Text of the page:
Health

County Residents Encouraged to Get Tested, Treated for HIV

group of people Image Credit: getting2zerosd.com

Test. Treat. Prevent.

These are the three main strategies of the County Health and Human Services Agency’s (HHSA) Getting to Zero initiative to end new HIV infections in the region within 10 years.

June 27 is National HIV Testing Day, and County health officials are encouraging people to get tested and to ask their doctor about getting pre-exposure prophylaxis or PrEP to prevent them from getting the virus.

“One out of every 11 San Diego County residents who is HIV positive does not know it,” said Patrick Loose, chief of the HHSA HIV, STD and Hepatitis Branch. “Everyone 18 and over should get tested, whether they think they are at risk or not.”

More than 33 percent of area residents living with HIV are not getting treatment for the virus and could infect others.

Getting tested is easy to do. You can ask your doctor to perform the HIV test during a routine physical exam or you can go to a County STD clinic and have it done there. In most circumstances, you will generally have the results in 20 minutes or less.

Since the beginning of the AIDS epidemic in the early 1980s, about 15,000 San Diego County residents have been diagnosed with AIDS. Since 2006, more than 5,400 residents have been diagnosed with HIV disease.

Advances in medication and treatment have helped people with HIV live longer, healthier lives. Moreover, persons who are successfully treated cannot transmit HIV sexually to others. The annual number of deaths among persons with HIV has declined by 87 percent since 1994, when the highest number of AIDS deaths was reported.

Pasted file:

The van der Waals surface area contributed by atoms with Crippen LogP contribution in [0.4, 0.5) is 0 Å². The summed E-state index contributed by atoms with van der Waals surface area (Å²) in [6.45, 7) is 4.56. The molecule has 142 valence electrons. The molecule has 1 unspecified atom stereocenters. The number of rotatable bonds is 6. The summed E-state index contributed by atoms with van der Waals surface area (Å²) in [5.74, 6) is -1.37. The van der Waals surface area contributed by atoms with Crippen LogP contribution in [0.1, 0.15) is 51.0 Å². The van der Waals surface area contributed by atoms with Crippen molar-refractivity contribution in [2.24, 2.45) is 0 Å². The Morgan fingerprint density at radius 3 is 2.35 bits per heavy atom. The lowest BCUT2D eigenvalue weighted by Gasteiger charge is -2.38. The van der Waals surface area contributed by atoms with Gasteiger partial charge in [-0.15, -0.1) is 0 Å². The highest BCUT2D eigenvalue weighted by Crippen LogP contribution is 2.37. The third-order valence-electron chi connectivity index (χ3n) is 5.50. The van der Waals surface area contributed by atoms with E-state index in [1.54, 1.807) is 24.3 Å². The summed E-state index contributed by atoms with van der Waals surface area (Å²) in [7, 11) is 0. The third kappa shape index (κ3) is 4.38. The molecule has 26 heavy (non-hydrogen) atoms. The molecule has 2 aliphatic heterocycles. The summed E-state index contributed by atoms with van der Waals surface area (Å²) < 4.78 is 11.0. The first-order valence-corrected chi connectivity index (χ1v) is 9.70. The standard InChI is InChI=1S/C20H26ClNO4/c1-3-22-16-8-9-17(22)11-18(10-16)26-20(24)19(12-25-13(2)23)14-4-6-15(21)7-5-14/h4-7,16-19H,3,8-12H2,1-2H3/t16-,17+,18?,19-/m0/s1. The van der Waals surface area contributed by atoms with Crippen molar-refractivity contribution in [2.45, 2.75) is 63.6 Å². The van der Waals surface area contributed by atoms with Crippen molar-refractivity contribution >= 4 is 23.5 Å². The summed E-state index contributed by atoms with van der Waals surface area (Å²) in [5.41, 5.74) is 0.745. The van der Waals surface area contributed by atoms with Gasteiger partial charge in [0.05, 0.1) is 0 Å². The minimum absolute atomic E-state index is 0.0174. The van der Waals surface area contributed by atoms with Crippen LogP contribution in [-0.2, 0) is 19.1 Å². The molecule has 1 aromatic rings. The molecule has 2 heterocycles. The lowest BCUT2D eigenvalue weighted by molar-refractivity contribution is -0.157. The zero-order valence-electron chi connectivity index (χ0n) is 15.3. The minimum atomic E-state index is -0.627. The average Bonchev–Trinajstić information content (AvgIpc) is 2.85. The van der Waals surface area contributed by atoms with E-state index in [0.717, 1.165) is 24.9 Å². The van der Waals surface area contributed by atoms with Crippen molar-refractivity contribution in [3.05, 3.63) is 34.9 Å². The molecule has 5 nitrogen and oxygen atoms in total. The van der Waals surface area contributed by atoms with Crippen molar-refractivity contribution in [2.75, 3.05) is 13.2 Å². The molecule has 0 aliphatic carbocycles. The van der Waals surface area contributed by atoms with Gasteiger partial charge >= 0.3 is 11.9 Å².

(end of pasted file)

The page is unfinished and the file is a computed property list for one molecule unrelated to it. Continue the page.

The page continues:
PrEP Can Reduce Risk of Getting HIV

County health officials are also encouraging residents to reduce their risk of getting HIV by getting pre-exposure prophylaxis, known as PrEP, which can be 99 percent effective when used daily.

PrEP requires HIV-negative people to take the medication daily to help protect them from getting HIV if they are exposed to the virus through sexual contact or injection drug use. Prophylaxis means to prevent or control the spread of an infection or disease. PrEP can be prescribed only by a doctor or health care provider, but there are programs available that help uninsured and underinsured individuals access PrEP with little or no cost. A PrEP Navigator can be reached at 619-692-6621, to provide more information or even schedule an appointment with a care provider.

Also, you must take an HIV test before beginning PrEP, to be sure you don’t already have HIV, and every 3 months while you’re taking it, so you’ll have to get regular follow-ups. Before you start PrEP, your doctor should also test your kidneys to make sure they are working well.

“HIV can be prevented,” said Wilma Wooten, M.D., M.P.H., County public health officer. “When people with HIV are receiving appropriate treatment, they are highly unlikely to transmit the virus to others.”

Testing people for HIV and encouraging those who test negative but are vulnerable to HIV to get on PrEP are part of Live Well San Diego, the County’s vision to improve the health and well-being of local residents.

To learn more about HIV and AIDS and testing locations, visit www.stdsandiego.org.

José A. Álvarez is a communications specialist with the County of San Diego Communications Office. Contact